Succession Planning Part 3 – Understanding the Family Business

Understanding the Family Business

 The family business is a vital force in the economy. More than 60 percent of all businesses are family owned or controlled. They range in size from the traditional small business to a third of the Fortune 500 firms. It is estimated that family businesses generate about half of the country’s Gross National Product and half of the total wages paid. Understanding the Family Business is critical if it is to prosper.


 Our economy depends heavily on the continuity and success of the family business. It is unfortunate, even alarming, that such a vital force has such a poor survival rate. Less than one third of family businesses survive the transition from first to second generation ownership. Of those that do, about half do not survive the transition from second to third generation ownership.

 At any given time, 40 percent of businesses are facing the transfer of ownership issue. Founders are trying to decide what to do with their businesses; however, the options are few.

 The following is a list of options to consider: 

q  · Close the doors.

q  · Sell to an outsider or employee.

q  · Retain ownership but hire outside management.

q  · Retain family ownership and management control.


To be one of the few family businesses that survive transfer of ownership requires a good understanding of your business and your family.

 There are four basic reasons why family firms fail to transfer the business from generation to generation successfully: 

  1. Lack of viability of the business.
  2.  Lack of planning.
  3.  Little desire on the owner’s part to transfer the firm.
  4.  Reluctance of offspring to join the firm.

 These factors, alone or in combination, make transferring a family business difficult, if not impossible. The primary cause for failure, however, is the lack of planning. With the right plans in place, the business, in most cases, will remain healthy.

 There are four plans that make up the transition process. By implementing these plans, you will virtually ensure the successful transfer of your business within the family hierarchy.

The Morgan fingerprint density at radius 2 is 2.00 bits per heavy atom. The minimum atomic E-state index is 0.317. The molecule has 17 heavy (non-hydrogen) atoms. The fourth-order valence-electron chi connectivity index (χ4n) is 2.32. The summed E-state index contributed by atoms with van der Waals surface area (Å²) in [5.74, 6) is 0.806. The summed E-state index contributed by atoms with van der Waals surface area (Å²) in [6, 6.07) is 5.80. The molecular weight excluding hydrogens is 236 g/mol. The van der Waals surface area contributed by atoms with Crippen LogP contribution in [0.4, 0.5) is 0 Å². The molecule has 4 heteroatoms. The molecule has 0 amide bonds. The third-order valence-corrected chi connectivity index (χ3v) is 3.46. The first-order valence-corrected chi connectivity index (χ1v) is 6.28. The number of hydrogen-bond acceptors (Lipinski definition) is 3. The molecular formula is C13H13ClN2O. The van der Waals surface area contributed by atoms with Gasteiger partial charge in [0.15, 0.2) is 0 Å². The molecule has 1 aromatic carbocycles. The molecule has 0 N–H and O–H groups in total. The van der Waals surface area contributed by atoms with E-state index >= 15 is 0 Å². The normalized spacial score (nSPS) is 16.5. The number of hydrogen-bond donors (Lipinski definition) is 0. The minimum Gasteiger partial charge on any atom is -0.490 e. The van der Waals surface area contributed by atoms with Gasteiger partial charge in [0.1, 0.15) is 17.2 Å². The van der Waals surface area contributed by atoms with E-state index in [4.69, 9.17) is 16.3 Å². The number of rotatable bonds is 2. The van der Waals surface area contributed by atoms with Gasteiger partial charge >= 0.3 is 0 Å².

– A strategic business plan for the business will allow you an opportunity to chart a course for the firm. Setting business goals as a family will ensure that everyone has a clear picture of the company’s future.

 – The family strategic plan is needed to maintain a healthy, viable business. This plan establishes policies for the family’s role in the business. For example, it may include an entry and exit policy that outlines the criteria for working in the business. It should include the creed or mission statement that spells out your family’s values and basic policies for the business. The family strategic plan will address other issues that are important to your family. By implementing this plan, you may avoid later conflicts about compensation, sibling rivalry, ownership and management control.

 – A succession plan will ease the founding or current generation’s concerns about transferring the firm. It outlines how succession will occur and how to know when the successor is ready. Many founders do not want to let go of the company because they are afraid the successors are not prepared, or they are afraid to be without a job. Often, heirs sense this reluctance and plan an alternative career. If, however, the heirs see a plan in place that outlines the succession process, they may be more apt to continue in the family business.

 An estate plan is critical for the family and the business. Without it, you will pay higher estate taxes than necessary. Taking the time to develop an estate plan ensures that your estate goes primarily to your heirs rather than to taxes.

 For business owners who do little planning, the idea of preparing four plans may seem overwhelming. Although it is not easy, the commitment made by all family members during the planning process is the key ingredient for business continuity and success.

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